“The 2007 small business of the year award winner is . . . Buffalo Restorations! Come up and get your award!” The Puyallup-Sumner Chamber of Commerce recently announced that Buffalo Restorations best exemplified its standards of business excellence. This announcement was made without explanation so we’ll have to conjecture what those standards might be. Let’s see . . . Buffalo was in bankruptcy until about 2003 wasn’t it? Didn’t it leave a number of creditors unpaid? Wasn’t it forced into bankruptcy because an angry customer was suing it for $200,000? But that is ancient history, the chamber of commerce must be celebrating the fact that Buffalo turned over a new leaf and is demonstrating a high degree of responsibility to its customers and creditors.
Well then let’s look at Buffalo in the year 2007. After all, that is the year in which it distinguished itself. There were the lawsuits brought by customers last year. A jury did return a verdict against Buffalo Restorations and its president Bob Newgard in 2007 finding that Buffalo had committed fraud, conversion (the illicit taking of money or property), and breach of contract. Is commonplace with the chamber of commerce?
The Better Business Bureau is certainly aware of Mr. Newgard and Buffalo Restorations, as over the years it has received a number of complaints, and it has handled a number of mediations with customers. It could be that the number is typical of the businesses in the BBB. Maybe Buffalo got the award because no one filed a complaint in 2007. Well that is not clear. I called the BBB and went on-line but all I could learn was that there is no report available for Buffalo Restorations because the BBB’s information is being updated. If the Puyallup-Sumner Chamber of Commerce checked there recently, they were at least able to get a “no information available” response which — compared to following up on the pending lawsuits — would be relatively favorable.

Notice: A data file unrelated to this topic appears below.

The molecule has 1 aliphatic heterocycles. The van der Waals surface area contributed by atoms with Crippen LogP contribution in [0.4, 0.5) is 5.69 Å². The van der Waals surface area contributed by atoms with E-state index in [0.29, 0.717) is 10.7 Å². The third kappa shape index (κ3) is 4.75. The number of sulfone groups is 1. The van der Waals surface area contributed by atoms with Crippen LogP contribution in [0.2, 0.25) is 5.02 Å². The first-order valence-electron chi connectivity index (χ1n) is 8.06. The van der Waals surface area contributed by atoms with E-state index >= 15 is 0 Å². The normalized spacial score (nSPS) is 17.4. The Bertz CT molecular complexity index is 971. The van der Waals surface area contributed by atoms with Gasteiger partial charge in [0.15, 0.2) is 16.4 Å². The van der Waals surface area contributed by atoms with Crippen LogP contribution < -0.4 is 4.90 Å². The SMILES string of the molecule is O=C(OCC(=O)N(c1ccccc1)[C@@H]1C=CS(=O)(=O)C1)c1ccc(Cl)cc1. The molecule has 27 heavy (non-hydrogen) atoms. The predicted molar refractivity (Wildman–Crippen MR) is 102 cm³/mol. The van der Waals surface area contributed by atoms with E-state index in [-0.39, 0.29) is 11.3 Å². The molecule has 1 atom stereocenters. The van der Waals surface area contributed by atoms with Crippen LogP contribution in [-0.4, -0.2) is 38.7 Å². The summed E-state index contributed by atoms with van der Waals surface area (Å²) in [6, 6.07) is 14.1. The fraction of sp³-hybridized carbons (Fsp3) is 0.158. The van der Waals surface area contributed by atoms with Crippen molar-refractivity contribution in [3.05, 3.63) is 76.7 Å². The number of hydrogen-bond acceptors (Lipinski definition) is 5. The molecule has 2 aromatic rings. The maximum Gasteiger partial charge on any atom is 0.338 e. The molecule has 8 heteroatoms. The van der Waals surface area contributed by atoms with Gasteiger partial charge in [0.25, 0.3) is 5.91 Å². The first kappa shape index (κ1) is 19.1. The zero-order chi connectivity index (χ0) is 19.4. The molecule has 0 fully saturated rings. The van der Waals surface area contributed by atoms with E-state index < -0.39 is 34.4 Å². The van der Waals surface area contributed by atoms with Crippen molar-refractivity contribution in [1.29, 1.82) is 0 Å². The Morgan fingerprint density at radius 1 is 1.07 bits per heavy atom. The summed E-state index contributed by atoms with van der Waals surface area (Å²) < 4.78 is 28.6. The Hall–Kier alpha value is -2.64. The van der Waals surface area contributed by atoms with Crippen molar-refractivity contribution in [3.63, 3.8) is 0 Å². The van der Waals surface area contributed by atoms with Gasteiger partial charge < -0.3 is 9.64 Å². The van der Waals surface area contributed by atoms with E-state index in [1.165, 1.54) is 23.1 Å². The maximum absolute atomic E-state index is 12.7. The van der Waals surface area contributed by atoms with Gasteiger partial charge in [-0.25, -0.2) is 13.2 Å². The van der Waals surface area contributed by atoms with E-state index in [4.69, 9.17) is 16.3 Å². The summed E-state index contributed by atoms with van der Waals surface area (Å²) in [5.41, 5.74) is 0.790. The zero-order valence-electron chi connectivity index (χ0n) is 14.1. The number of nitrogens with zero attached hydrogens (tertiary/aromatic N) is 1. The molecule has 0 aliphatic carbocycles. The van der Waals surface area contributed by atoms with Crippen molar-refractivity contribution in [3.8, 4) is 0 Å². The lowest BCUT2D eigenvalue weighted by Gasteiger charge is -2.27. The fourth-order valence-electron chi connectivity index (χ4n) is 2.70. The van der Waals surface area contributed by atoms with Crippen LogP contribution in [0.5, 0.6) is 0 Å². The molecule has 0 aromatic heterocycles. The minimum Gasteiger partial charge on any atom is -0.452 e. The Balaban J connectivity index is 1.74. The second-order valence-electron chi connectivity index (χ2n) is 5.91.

Well, what else did Buffalo do in 2007 that was noteworthy? Oh yes, there were the bankruptcies that were filed by Mr. Newgard and by Buffalo. As I recall those were filed right after the jury verdict and right before the next trial was scheduled. The next one was brought by a different customer, alleging substantially the same thing as the first.
Maybe the chamber of commerce just wanted to credit Buffalo with good relations with other businesses. I wonder if they noticed that there were about a thousand creditors listed in Buffalo’s schedules. I wonder if they checked with the creditor’s committee about Mr. Newgard?
It just came to me. The award must have been based on Mr. Newgard’s ability to maintain his business as an on-going enterprise through times of adversity. I hope that Mr. Newgard was back from Mexico in time to receive the award.